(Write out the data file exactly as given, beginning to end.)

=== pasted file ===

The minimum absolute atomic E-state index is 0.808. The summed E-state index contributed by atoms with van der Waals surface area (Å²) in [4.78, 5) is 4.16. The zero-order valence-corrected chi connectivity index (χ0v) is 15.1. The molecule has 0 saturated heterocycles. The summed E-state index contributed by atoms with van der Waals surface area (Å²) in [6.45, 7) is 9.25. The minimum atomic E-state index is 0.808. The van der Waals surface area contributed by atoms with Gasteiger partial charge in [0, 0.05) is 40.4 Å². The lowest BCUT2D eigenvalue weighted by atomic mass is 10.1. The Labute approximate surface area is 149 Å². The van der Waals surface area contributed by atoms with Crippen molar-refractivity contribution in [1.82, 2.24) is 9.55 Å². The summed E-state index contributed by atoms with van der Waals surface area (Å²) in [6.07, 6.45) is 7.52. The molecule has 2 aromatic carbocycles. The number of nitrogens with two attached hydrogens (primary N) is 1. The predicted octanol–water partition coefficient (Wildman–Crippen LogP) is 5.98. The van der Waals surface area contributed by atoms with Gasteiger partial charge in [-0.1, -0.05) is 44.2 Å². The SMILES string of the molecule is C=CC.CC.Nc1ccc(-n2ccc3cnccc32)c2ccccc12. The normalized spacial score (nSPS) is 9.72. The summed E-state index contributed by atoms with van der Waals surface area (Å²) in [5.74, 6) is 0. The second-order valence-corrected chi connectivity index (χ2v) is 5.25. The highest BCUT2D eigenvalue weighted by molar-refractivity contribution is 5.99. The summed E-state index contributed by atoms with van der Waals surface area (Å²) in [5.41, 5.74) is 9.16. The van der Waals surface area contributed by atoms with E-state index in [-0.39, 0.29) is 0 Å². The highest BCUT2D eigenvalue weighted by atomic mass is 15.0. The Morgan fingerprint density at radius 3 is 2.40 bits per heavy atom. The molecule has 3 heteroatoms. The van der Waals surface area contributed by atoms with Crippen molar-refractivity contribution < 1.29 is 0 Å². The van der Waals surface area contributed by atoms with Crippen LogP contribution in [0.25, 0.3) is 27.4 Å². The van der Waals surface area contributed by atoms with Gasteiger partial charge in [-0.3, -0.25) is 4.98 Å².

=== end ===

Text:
The minimum absolute atomic E-state index is 0.808. The summed E-state index contributed by atoms with van der Waals surface area (Å²) in [4.78, 5) is 4.16. The zero-order valence-corrected chi connectivity index (χ0v) is 15.1. The molecule has 0 saturated heterocycles. The summed E-state index contributed by atoms with van der Waals surface area (Å²) in [6.45, 7) is 9.25. The minimum atomic E-state index is 0.808. The van der Waals surface area contributed by atoms with Gasteiger partial charge in [0, 0.05) is 40.4 Å². The lowest BCUT2D eigenvalue weighted by atomic mass is 10.1. The Labute approximate surface area is 149 Å². The van der Waals surface area contributed by atoms with Crippen molar-refractivity contribution in [1.82, 2.24) is 9.55 Å². The summed E-state index contributed by atoms with van der Waals surface area (Å²) in [6.07, 6.45) is 7.52. The molecule has 2 aromatic carbocycles. The number of nitrogens with two attached hydrogens (primary N) is 1. The predicted octanol–water partition coefficient (Wildman–Crippen LogP) is 5.98. The van der Waals surface area contributed by atoms with Gasteiger partial charge in [-0.1, -0.05) is 44.2 Å². The SMILES string of the molecule is C=CC.CC.Nc1ccc(-n2ccc3cnccc32)c2ccccc12. The normalized spacial score (nSPS) is 9.72. The summed E-state index contributed by atoms with van der Waals surface area (Å²) in [5.74, 6) is 0. The second-order valence-corrected chi connectivity index (χ2v) is 5.25. The highest BCUT2D eigenvalue weighted by molar-refractivity contribution is 5.99. The summed E-state index contributed by atoms with van der Waals surface area (Å²) in [5.41, 5.74) is 9.16. The van der Waals surface area contributed by atoms with E-state index in [-0.39, 0.29) is 0 Å². The highest BCUT2D eigenvalue weighted by atomic mass is 15.0. The Morgan fingerprint density at radius 3 is 2.40 bits per heavy atom. The molecule has 3 heteroatoms. The van der Waals surface area contributed by atoms with Crippen molar-refractivity contribution < 1.29 is 0 Å². The van der Waals surface area contributed by atoms with Crippen LogP contribution in [0.25, 0.3) is 27.4 Å². The van der Waals surface area contributed by atoms with Gasteiger partial charge in [-0.3, -0.25) is 4.98 Å².